My issue with Apple Maps in Scotland was the search - not the actual map itself. I'd search for a street or town I know is approx 20miles away and it gives me a result from somewhere in the USA and offers directions. wtf. Many of the streets in my own town were not found if I typed them in, but if I zoomed in, the street names showed up so I'm not sure if these camera cars will help with that.
    chiaargonaut
  • Reply 11 of 17
    MacProMacPro Posts: 17,368member

    Bacillus3 said:
    Soli said:
    I don't understand why Apple is so slow to get every road and walking space mapped.
    It might very well be a as mundane and impossible task to map every corner of the world and every sheep running around.  And then to keep it updated...
    Why would Google crowdsource this effort to the public as of recently ? 
    Are Apple's methodologies significantly better than Google's - or does their overload of cash make for some insane decision making ?
    If Google is crowdsourcing the effort to the public then in my opinion Google is attempting to move faster to stay ahead of whatever Apple might develop. The problem I see for Google's outsourcing is data validation. Humanity has an uncanny knack for screwing data just for the fun of doing so.
    ... and we are talking Android users for the most part I'd guess.  A new huge database of mom and dads' basements. ;)
  • Reply 12 of 17
    MacProMacPro Posts: 17,368member





    That is one lovely picture. It could almost pass off as a painting.
    Knowing the place well I can say for sure this was modified with in a photo editor to the point where it may as well be a painting.  Picturesque sure, those colors ... not so much.  It is one of my favorite parts of the world.  I was based in Edinburgh for many years but I've been in USA for nearly 30 years and the north west of Scotland's scenery is about the only thing I miss from UK apart from pork pies and bacon with meat ;)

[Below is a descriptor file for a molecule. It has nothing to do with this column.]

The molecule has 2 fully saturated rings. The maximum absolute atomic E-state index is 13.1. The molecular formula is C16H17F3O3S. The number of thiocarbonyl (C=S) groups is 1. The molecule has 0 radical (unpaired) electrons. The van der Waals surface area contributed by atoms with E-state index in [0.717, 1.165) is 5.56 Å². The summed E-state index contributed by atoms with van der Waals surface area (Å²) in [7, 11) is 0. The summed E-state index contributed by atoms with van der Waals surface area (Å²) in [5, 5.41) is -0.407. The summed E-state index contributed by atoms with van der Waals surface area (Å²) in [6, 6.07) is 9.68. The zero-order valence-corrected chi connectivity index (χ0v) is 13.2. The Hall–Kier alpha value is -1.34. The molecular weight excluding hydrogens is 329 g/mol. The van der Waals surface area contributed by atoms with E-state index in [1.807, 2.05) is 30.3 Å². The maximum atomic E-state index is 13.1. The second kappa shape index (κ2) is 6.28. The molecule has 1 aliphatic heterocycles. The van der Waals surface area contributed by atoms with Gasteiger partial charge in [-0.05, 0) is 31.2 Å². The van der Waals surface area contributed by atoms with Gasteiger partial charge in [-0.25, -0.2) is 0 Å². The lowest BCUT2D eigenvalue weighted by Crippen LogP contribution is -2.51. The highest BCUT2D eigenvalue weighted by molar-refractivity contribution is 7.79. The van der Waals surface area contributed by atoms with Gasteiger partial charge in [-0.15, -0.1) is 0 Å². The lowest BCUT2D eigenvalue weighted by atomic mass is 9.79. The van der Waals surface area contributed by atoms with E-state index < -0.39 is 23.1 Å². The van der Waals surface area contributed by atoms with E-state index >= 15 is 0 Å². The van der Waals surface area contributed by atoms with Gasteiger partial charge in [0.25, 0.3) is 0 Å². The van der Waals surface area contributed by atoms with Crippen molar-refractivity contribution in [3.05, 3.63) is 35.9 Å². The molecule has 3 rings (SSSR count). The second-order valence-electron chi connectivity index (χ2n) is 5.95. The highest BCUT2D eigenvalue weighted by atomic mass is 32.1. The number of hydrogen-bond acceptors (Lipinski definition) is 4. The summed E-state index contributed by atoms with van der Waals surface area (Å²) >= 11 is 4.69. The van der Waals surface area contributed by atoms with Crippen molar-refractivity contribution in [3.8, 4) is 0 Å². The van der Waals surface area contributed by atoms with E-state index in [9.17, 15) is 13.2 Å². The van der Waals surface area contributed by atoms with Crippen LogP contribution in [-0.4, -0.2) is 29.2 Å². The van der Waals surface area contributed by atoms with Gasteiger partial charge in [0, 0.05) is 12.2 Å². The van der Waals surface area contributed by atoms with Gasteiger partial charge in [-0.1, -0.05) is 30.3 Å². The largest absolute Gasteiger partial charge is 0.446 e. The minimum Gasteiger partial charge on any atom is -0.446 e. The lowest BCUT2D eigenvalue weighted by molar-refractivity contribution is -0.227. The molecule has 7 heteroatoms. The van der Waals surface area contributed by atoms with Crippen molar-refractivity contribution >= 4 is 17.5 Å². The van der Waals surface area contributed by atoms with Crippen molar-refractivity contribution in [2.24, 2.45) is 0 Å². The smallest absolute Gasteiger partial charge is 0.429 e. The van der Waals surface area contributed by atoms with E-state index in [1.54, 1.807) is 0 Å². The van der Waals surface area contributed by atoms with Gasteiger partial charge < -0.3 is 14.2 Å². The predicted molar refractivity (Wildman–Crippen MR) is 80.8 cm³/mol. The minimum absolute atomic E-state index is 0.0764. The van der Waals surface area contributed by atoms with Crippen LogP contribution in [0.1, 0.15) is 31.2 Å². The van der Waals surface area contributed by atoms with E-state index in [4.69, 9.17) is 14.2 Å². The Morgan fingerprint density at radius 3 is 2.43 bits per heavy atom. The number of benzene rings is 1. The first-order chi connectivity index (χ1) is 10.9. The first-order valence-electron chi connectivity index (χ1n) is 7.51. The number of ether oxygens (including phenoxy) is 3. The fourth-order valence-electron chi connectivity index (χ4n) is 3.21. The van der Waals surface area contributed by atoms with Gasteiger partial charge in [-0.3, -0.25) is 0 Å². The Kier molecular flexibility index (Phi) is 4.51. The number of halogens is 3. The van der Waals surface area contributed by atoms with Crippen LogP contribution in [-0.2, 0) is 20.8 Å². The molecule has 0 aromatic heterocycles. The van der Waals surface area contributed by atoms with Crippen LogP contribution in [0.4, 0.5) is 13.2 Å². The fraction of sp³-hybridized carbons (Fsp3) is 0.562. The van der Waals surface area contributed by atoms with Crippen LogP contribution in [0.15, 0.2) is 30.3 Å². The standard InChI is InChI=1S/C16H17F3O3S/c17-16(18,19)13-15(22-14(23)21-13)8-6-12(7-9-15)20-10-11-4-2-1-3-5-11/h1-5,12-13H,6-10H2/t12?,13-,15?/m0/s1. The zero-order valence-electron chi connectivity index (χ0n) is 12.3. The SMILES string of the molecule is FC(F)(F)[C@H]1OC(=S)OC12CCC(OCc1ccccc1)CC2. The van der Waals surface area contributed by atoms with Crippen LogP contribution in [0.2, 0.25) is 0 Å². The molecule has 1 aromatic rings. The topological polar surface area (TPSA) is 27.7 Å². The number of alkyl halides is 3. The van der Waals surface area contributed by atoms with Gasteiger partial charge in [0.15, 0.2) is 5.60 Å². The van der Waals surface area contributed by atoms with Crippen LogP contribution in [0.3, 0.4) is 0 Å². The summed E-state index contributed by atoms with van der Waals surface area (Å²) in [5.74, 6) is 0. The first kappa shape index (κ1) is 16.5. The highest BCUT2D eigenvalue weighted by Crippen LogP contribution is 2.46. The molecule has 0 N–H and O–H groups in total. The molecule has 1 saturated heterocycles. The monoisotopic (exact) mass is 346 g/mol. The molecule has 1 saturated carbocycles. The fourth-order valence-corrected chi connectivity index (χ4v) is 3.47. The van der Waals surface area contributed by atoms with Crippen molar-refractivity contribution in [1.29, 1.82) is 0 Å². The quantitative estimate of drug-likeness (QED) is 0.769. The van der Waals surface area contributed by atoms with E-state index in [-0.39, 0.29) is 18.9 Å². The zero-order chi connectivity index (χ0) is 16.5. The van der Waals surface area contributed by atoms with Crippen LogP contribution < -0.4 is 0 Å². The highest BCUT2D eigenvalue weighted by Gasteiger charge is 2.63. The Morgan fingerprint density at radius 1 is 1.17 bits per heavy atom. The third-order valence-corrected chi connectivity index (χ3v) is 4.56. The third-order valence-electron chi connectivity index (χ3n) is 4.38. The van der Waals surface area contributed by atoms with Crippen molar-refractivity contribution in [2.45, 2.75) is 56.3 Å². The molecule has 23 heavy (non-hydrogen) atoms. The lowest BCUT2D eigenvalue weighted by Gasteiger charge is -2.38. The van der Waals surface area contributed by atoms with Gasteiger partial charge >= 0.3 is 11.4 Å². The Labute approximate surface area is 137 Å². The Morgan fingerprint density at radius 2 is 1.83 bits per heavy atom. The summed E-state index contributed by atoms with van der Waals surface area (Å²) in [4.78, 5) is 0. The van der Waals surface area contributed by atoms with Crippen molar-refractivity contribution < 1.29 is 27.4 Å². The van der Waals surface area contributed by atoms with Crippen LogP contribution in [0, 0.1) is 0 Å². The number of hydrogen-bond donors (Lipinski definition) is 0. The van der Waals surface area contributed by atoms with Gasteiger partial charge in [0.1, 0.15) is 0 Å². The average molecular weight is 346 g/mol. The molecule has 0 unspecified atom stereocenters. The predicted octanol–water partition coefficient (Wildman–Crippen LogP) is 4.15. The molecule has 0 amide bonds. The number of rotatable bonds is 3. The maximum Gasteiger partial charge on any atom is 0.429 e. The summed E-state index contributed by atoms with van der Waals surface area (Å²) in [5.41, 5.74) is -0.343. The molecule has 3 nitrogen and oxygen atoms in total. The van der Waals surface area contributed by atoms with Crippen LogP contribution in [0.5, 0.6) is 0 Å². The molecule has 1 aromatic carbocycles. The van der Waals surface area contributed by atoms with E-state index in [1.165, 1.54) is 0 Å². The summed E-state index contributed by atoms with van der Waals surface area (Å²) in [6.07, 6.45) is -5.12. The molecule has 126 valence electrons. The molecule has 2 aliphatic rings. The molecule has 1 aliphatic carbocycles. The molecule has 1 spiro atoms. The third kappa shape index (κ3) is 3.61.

argonaut
  • Reply 13 of 17
    Wait. I thought we weren't supposed to like Street View:
    http://appleinsider.com/articles/12/08/30/apples_ios_6_3d_flyovers_aim_to_be_more_helpful_less_creepy_than_google_street_view

    Then again, we've been told that no one wants wireless charging, contactless payments, or a phone larger than an iPhone 5.
     



    Soli
  • Reply 14 of 17
    entropys said:
    I am so looking forward to this once it is a global product.

    Meanwhile, the glaciers will melt first, and I feel like it's a bit like skating to where the puck was in last week's game.
    Me too. I'm not even frustrated that they haven't rolled out the new Maps yet. It seems clear that Apple has an incredible vision for Apple Maps as an augmented reality playground. All the pieces are in place, and it should be pretty amazing once released. I love Apple Maps currently (it's gotten a lot better), so I have no problem patiently yet eagerly waiting for the big update.

    You can relax about the glaciers. AGW is about 90% myth. The following statements are verifiable facts:
    -CO2 correlation does not equal causation, it is actually expected. When water (i.e. ocean) heats up, volatile gases, like CO2, are released.
    -CO2 makes up only 0.04% of the earth's atmosphere, and furthermore, it doesn't even absorb the primary IR wavelengths emitted from earth's surface. In other words, the black body effect is minimal.
    -Historically, CO2 rises *after* the temperature rises, which again is expected. And, historically, ice ages are triggered at *peak* CO2 levels. There is something else driving global temperature fluctuations, and scientists don't know what it is.
    -Nearly every headline about the catastrophic effects of AGW are based on worst-case scenarios (from otherwise mild scientific studies) which are in turn based on historically inaccurate algorithms that are then extrapolated 60-1000 years into the future.
    -Many of the proponents of AGW are hypocritical opportunists with no credibility. Take al gore, for example, who made $70-$100 million dollars by selling his Current TV to an oil-producing, terrorist-sponsoring country.
    edited October 2017
  • Reply 15 of 17
    MacProMacPro Posts: 17,368member
    Wait. I thought we weren't supposed to like Street View:
    http://appleinsider.com/articles/12/08/30/apples_ios_6_3d_flyovers_aim_to_be_more_helpful_less_creepy_than_google_street_view

    Then again, we've been told that no one wants wireless charging, contactless payments, or a phone larger than an iPhone 5.
     



    Having just gone from an iPhone 5 to a 7 Plus after the priced dropped on 7 family, I have to retract any comment I ever made regarding the last part of your comment.  How did I ever use the 5?  I love the 7 Plus to bits.
  • Reply 16 of 17
    MacProMacPro Posts: 17,368member

    entropys said:
    I am so looking forward to this once it is a global product.